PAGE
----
Develop communication plan to better use technology to communicate deadlines and other information to SAEM staff and the university community
Collaborate on an annual networking event among SAEM areas to educate the staff on processes/duties within each office
2. Collaboration and Student Services
Share information and data with colleges and administration about course and room scheduling so we can better meet student academic needs regarding courses
Collaborate with academic and SAEM colleagues on how our technological tools can help in their areas (Ad Astra, DARS, web tools)
3. Student Retention
Develop student advocacy skills regarding university processes to promote personal academic success
Distribute DARS report of students who fulfill graduation requirements at the end of a semester to provost, deans, department heads
Vice President’s Office
Develop and instill stronger group identify (SAEM)
Better communication: VP ↔ all levels of staff
Promote sharing of expertise through in-house workshops
Facilitate documentation of procedures for purposes of cross-training and consistency
Capture institutional memory via cross training , professional development, workshops
2. Electronic support for sustainability and efficiency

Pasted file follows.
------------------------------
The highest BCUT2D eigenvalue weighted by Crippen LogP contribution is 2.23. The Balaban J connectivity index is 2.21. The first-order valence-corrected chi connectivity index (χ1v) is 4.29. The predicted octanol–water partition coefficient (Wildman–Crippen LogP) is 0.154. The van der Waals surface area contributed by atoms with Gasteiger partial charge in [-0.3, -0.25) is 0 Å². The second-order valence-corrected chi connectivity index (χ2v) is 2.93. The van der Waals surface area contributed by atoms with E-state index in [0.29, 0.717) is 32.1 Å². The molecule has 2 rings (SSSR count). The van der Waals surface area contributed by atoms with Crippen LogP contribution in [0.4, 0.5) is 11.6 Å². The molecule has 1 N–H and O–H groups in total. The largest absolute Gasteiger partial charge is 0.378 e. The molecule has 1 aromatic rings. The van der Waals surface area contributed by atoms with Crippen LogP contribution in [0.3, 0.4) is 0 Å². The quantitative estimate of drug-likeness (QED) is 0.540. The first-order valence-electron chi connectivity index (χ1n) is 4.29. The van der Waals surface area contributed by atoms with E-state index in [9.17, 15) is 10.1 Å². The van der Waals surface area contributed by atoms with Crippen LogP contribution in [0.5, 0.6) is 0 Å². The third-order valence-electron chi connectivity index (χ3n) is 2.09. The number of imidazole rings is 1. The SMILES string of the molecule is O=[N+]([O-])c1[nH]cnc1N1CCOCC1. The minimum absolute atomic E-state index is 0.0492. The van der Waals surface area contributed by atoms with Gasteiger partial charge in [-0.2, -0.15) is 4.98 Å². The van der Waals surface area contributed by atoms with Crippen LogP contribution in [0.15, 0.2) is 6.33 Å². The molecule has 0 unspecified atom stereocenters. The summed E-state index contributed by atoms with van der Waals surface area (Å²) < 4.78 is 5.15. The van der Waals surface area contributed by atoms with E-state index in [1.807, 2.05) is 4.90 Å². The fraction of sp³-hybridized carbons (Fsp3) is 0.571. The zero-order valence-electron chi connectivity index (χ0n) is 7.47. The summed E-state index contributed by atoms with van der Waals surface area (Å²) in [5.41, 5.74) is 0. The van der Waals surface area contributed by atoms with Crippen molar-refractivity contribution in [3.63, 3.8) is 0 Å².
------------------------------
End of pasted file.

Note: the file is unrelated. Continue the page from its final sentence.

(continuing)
Develop recommendations for electronic tools that will be compatible across areas and will facilitate communication, collaboration
Develop database to facilitate information and resource sharing
Move SAEM → paperless, as appropriate
3. Use SWAT as a model to coordinate SAEM-wide efforts around
Quality/Advisory team: combines ideas for Student Support and Employee Council
About 100 people attended the final Big Meeting Tuesday at Corbett Center’s Doña Ana Room, in the final session for SAEM staff to comment on priorities for strategic planning. In both meetings, about 180 staff members shared ideas on how we can collaborate on future directions. Several themes emerged from June’s brainstorming sessions and from the Big Meetings: staff from all areas are interested in improving service to students, developing a better understanding what their colleagues in SAEM do, and using technology better to leverage our work. The strategic plans that emerge from this process should build on these themes.
Our challenge going forward is to honor your contributions by addressing your input in the strategic plans we create. I invite you all to provide feedback: let us know what you thought of the Big Meetings. If you were unable to attend, you are also welcome to comment on the strategic planning process.